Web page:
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Legal Cannabis Linked to Increase in Junk Food Sales

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A look at the consumption habits of Americans has revealed that high-calorie food sales tend to increase in places where cannabis is legal.

Published in the journal Economics & Human Biology, a Georgia State University study examined the link between food sales of high-calorie and high-sugar snacks and in places where cannabis was legalized. Headed up by economist Alberto Chong and Michele Baggio, the study showed that junk food sales increased by 6.3 percent in sales when cannabis was legal in the region.

“You think marijuana does no harm—that’s pretty much the consensus today,” Chong told The Academic Times regarding the recently published study and the implications behind it. “But there are unintended consequences, and one of them is the fact that you really get very hungry and you start eating crap.”

The study looked at three states with legal cannabis, Colorado, Oregon and Washington. It compared cannabis data to the Nielsen Retail Scanner Data in those states before and after cannabis was legalized, looking for sales of junk food in drug stores, convenience stores, and grocery stores. It noticed a marked increase across the board following legalization.

The research was originally published in a paper in 2019, and recently released in a journal. Specific spikes in sales they tracked include chip sales increasing by 5.3 percent, cookie sales by 4.1 percent, and ice cream by 3.1 percent.

Those involved in the research product hope that these trends will be taken into consideration for future legalization ventures. Previous studies by Chong and Baggio looked at how cannabis increases sexual activity and raises the birth rate. Additionally, they tracked a decrease in alcohol sales due to cannabis legalization.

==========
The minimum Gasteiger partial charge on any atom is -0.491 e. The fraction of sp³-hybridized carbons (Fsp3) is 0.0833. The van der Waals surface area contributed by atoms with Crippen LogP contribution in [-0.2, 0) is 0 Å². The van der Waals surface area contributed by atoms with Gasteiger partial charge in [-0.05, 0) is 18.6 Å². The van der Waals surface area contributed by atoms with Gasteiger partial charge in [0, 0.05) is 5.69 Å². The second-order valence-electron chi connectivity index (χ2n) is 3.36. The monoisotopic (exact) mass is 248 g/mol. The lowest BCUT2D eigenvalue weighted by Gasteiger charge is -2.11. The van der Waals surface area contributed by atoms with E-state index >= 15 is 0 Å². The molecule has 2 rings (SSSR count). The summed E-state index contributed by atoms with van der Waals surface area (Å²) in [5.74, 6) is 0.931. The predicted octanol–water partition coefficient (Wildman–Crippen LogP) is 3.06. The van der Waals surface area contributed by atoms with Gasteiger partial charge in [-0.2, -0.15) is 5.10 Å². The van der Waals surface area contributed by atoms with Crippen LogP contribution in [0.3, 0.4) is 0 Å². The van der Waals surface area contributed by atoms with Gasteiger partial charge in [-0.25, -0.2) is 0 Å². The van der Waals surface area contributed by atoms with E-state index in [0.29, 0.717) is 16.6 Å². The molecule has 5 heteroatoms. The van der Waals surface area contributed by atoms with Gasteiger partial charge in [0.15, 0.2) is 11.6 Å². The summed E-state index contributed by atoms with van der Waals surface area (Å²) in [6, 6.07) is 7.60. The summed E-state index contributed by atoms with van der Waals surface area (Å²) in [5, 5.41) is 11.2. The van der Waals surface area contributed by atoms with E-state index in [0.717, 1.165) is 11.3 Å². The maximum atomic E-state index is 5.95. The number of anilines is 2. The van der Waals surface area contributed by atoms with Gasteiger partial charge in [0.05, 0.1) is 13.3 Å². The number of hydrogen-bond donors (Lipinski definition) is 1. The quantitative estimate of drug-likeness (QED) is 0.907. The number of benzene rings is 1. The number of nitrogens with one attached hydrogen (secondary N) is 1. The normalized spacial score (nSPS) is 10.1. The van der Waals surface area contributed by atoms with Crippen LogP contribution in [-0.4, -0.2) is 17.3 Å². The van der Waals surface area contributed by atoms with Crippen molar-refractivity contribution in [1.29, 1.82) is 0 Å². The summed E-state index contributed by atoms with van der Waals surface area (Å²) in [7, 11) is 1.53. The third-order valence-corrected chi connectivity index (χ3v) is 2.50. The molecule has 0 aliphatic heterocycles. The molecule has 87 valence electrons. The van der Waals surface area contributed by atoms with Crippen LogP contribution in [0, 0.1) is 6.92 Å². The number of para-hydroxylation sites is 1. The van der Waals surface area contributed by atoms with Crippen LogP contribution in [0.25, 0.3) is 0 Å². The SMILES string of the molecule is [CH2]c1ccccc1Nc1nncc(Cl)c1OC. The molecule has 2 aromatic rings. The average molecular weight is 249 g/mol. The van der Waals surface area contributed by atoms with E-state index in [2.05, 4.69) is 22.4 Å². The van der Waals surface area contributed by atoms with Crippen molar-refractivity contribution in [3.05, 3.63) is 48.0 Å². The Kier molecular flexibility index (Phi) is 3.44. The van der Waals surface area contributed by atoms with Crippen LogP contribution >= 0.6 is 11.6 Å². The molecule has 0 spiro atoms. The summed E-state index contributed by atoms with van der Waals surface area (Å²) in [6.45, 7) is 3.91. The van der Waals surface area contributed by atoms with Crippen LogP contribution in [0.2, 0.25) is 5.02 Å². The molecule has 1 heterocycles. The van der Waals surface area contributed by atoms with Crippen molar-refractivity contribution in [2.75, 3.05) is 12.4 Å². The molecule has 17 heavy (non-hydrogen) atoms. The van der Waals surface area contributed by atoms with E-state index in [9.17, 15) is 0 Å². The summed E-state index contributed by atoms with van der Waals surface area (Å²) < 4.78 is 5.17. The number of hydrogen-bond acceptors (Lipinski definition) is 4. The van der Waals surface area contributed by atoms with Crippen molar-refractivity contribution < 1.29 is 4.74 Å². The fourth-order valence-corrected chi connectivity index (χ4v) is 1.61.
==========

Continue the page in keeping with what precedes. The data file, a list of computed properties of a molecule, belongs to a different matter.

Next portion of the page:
Statistical information about how cannabis impacts things like sexual activity, alcohol use and cannabis use are important to crafting the best policies for regulation as cannabis moves forward.

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Europe Cannabis Testing Market Expected to Reach $770 Million By 2027

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The European cannabis testing market is expected to grow to a little over $770 million USD from $431.58 million in 2019. The market is expected to grow with a Compound Annual Growth Rate (CAGR) of 7.7 percent from 2020 to 2027.

A new report, “Europe Cannabis Testing Market to 2025 – Regional Analysis and Forecasts by Type ; Services ; End User and Country,” outlined the growth of the industry to 2025. The growth of the market can be attributed to the European government funding cannabis research for doctors as well as the increasing demand for researching cannabis quality. The report mentions non-medical uses of cannabis and problems with CBD oil products are likely to have a negative impact on the growing market.

The European cannabis testing market is split into three segments: testing laboratories, drug manufacturers and research institutes. In 2019, the testing laboratories held the largest share of the market and is expected to continue growing due to testing performed in the reference labs for various diseases.

In February 2019, members of the European Parliament (MEPs) passed a joint resolution supporting medical cannabis. The resolution allows doctors to use their best judgment in prescribing cannabis-based medicines, and calls on MEPs to address barriers that prevent cannabis research. The aim is to clearly distinguish between what is considered medical-use cannabis and what is considered non-medical.

Currently, there are no countries in the European Union that allow smoking cannabis or home-growing for medical purposes. The World Health Organization has previously recommended that CBD should not be classified as a controlled substance. The European Union has already approved a CBD-based medicine that helps treat severe seizures.